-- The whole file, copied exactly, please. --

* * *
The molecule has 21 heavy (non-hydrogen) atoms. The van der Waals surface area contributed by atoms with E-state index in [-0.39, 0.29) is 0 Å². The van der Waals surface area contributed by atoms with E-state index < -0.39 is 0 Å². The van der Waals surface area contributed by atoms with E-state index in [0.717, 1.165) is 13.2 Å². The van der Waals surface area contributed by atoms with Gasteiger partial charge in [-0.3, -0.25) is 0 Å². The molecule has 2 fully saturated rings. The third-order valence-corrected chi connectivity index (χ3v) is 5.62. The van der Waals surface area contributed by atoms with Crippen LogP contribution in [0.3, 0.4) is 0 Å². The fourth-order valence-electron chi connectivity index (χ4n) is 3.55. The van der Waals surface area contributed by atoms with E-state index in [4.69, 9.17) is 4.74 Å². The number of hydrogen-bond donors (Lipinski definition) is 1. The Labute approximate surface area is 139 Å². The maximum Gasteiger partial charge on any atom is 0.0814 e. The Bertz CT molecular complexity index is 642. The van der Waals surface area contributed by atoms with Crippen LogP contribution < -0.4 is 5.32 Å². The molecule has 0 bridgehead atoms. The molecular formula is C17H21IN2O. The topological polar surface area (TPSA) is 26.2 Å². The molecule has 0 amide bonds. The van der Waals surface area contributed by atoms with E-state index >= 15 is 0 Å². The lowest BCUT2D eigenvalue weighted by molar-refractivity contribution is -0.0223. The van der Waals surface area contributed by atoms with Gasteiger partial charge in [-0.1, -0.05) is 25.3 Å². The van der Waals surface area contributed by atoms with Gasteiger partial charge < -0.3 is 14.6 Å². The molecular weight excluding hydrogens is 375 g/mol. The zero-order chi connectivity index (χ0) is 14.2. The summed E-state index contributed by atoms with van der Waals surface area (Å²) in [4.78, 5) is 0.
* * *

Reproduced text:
The molecule has 21 heavy (non-hydrogen) atoms. The van der Waals surface area contributed by atoms with E-state index in [-0.39, 0.29) is 0 Å². The van der Waals surface area contributed by atoms with E-state index < -0.39 is 0 Å². The van der Waals surface area contributed by atoms with E-state index in [0.717, 1.165) is 13.2 Å². The van der Waals surface area contributed by atoms with Gasteiger partial charge in [-0.3, -0.25) is 0 Å². The molecule has 2 fully saturated rings. The third-order valence-corrected chi connectivity index (χ3v) is 5.62. The van der Waals surface area contributed by atoms with Crippen LogP contribution in [0.3, 0.4) is 0 Å². The fourth-order valence-electron chi connectivity index (χ4n) is 3.55. The van der Waals surface area contributed by atoms with E-state index in [4.69, 9.17) is 4.74 Å². The number of hydrogen-bond donors (Lipinski definition) is 1. The Labute approximate surface area is 139 Å². The maximum Gasteiger partial charge on any atom is 0.0814 e. The Bertz CT molecular complexity index is 642. The van der Waals surface area contributed by atoms with Crippen LogP contribution < -0.4 is 5.32 Å². The molecule has 0 bridgehead atoms. The molecular formula is C17H21IN2O. The topological polar surface area (TPSA) is 26.2 Å². The molecule has 0 amide bonds. The van der Waals surface area contributed by atoms with E-state index >= 15 is 0 Å². The lowest BCUT2D eigenvalue weighted by molar-refractivity contribution is -0.0223. The van der Waals surface area contributed by atoms with Gasteiger partial charge in [-0.1, -0.05) is 25.3 Å². The van der Waals surface area contributed by atoms with Gasteiger partial charge < -0.3 is 14.6 Å². The molecular weight excluding hydrogens is 375 g/mol. The zero-order chi connectivity index (χ0) is 14.2. The summed E-state index contributed by atoms with van der Waals surface area (Å²) in [4.78, 5) is 0.